South Florida Hospital News
Friday August 23, 2019

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December 2007 - Volume 4 - Issue 6




Legal Update - Read Carefully: Casualty and Insurance Clauses in Medical Office Leases

After being hit by hurricanes in 2004 and 2005, commercial landlords and tenants in South Florida had to deal with the casualty and insurance clauses in their leases, which are oftentimes the more neglected lease provisions. When negotiating a medical office or health care facility lease, the casualty and insurance clauses merit careful attention in order to apportion the risks and economic burdens that a sudden and external disaster, such as a fire or hurricane, can cause. Key issues that should be considered in negotiating these clauses are as follows:

Insurance and Waiver of Subrogation

The lease should specify the types of insurance to be carried by both the landlord and tenant. Generally, both parties should be required to maintain commercial general liability and property damage coverage. The landlord should insure the building (the policy should include windstorm coverage) and the landlordís personal property, and the tenant should insure its furniture, fixtures and equipment and its personal property. Which party will obtain insurance with respect to tenant improvements is often subject to negotiation. Ultimately, the tenant pays all costs of insurance, because the cost of any insurance obtained by the landlord is passed on to the tenant as an operating expense. Other types of coverage that the parties should consider are business interruption and extra expense and rental income insurance. Consideration should also be given as to addressing workers compensation coverage in the lease.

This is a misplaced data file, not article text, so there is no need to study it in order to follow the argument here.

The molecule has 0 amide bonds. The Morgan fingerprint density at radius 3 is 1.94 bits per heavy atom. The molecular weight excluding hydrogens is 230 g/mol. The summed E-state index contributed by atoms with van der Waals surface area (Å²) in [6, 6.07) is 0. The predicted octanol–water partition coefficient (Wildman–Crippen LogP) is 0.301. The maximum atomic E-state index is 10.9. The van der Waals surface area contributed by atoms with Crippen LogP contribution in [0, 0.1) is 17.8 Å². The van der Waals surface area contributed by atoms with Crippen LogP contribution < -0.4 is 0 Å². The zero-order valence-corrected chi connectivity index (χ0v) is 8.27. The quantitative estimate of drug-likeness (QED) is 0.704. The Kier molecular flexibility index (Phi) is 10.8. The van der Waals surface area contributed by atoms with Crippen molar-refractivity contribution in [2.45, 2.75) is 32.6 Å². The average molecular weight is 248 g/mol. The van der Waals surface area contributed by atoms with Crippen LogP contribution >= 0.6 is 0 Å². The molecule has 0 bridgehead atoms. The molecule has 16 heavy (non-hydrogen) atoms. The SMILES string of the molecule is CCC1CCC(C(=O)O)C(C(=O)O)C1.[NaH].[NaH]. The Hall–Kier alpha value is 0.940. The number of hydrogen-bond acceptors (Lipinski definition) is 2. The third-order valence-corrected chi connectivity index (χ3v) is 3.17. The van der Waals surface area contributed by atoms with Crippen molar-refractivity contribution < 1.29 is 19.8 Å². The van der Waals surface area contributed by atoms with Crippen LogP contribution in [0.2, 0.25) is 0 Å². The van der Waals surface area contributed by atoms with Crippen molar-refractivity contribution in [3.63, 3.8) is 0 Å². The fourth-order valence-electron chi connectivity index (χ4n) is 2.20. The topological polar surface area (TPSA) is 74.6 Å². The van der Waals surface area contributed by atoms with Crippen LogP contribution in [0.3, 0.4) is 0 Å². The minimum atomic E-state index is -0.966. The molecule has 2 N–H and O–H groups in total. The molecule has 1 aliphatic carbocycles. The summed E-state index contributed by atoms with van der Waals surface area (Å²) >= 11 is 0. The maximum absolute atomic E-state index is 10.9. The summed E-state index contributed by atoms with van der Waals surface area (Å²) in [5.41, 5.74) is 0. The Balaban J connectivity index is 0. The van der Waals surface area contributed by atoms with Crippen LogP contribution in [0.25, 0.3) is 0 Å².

The lease should contain a waiver of subrogation clause, whereby the landlord and tenant release each other from any claims and demands for damage, loss or injury to the leased premises and/or the building or to the other partyís property. The waiver of subrogation rarely, if ever, applies damage related to personal injury or death.

Repair, Restoration and Rights to Terminate

Although damage or destruction of property is usually covered by insurance, the parties must still negotiate and the lease should address (a) the party responsible for repairing the premises and tenant improvements, (b) the procedure for determining that partyís obligation to repair based on the extent of damage, which may be a percentage or dollar figure, (c) the timeframe for completing the repairs and restoration, (d) the timeframe within which the party making the repairs must notify the other party that it intends to complete the repairs and restoration within the agreed upon timeframe, and (e) each partyís ability to terminate the lease.

While a landlordís and tenantís reasons will differ, termination of the lease is generally tied to the extent of the damage, the amount of available insurance proceeds, the length of the remaining lease term, and the timeframe for completing the repairs and restoration. The lease should identify the party entitled to the insurance proceeds for the destroyed tenant improvements upon such a termination.

Rent Abatement

Customarily, the casualty clause will provide for the abatement of rent if the tenant cannot and does not use its premises because of damage to the building and/or its premises. The rent abatement should also apply to those pass-through expenses that are generally considered to be additional rent Ė the tenantís proportionate share of real estate taxes, common area maintenance costs, insurance expenses and similar charges. When the rent abatement commences and ends is a matter of negotiation, but it typically runs from the date of the damage or destruction to the date the restoration is complete. If the tenant is prevented from using only a portion of the premises, the rent abatement should be proportional to the percentage of lost space.

Next Step

Dealing with such issues as casualty and insurance clauses in leases is a complex topic that goes beyond the scope of this article. Please consult with an attorney experienced in handling leases to provide the appropriate counsel for your individual situation.

Linda Spaulding White is Of Counsel in the Fort Lauderdale office of the statewide law firm, Broad and Cassel. She can be reached at (954) 745-5251 or
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